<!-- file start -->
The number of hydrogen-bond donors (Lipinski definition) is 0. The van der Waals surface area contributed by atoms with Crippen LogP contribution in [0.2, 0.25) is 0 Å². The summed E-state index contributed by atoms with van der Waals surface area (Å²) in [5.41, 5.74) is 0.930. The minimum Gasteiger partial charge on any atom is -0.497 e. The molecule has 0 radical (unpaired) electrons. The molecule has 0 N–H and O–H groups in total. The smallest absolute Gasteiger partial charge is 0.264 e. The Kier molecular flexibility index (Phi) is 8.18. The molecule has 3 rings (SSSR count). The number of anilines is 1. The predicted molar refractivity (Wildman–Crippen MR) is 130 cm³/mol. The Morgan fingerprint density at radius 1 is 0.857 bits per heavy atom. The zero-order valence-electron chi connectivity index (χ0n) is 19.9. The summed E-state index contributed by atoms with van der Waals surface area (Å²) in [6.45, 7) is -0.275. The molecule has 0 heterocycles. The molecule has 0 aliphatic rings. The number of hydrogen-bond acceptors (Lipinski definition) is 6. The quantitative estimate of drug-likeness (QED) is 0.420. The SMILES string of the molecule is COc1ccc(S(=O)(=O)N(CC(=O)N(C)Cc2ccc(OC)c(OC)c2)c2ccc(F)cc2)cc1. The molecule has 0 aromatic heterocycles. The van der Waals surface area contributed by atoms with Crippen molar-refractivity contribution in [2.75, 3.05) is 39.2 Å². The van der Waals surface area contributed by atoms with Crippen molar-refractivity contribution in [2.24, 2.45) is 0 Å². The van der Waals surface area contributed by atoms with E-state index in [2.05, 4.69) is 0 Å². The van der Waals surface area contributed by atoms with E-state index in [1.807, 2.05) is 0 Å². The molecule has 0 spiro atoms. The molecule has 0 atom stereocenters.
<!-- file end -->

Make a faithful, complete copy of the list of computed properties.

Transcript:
The number of hydrogen-bond donors (Lipinski definition) is 0. The van der Waals surface area contributed by atoms with Crippen LogP contribution in [0.2, 0.25) is 0 Å². The summed E-state index contributed by atoms with van der Waals surface area (Å²) in [5.41, 5.74) is 0.930. The minimum Gasteiger partial charge on any atom is -0.497 e. The molecule has 0 radical (unpaired) electrons. The molecule has 0 N–H and O–H groups in total. The smallest absolute Gasteiger partial charge is 0.264 e. The Kier molecular flexibility index (Phi) is 8.18. The molecule has 3 rings (SSSR count). The number of anilines is 1. The predicted molar refractivity (Wildman–Crippen MR) is 130 cm³/mol. The Morgan fingerprint density at radius 1 is 0.857 bits per heavy atom. The zero-order valence-electron chi connectivity index (χ0n) is 19.9. The summed E-state index contributed by atoms with van der Waals surface area (Å²) in [6.45, 7) is -0.275. The molecule has 0 heterocycles. The molecule has 0 aliphatic rings. The number of hydrogen-bond acceptors (Lipinski definition) is 6. The quantitative estimate of drug-likeness (QED) is 0.420. The SMILES string of the molecule is COc1ccc(S(=O)(=O)N(CC(=O)N(C)Cc2ccc(OC)c(OC)c2)c2ccc(F)cc2)cc1. The molecule has 0 aromatic heterocycles. The van der Waals surface area contributed by atoms with Crippen molar-refractivity contribution in [2.75, 3.05) is 39.2 Å². The van der Waals surface area contributed by atoms with Crippen molar-refractivity contribution in [2.24, 2.45) is 0 Å². The van der Waals surface area contributed by atoms with E-state index in [2.05, 4.69) is 0 Å². The van der Waals surface area contributed by atoms with E-state index in [1.807, 2.05) is 0 Å². The molecule has 0 spiro atoms. The molecule has 0 atom stereocenters.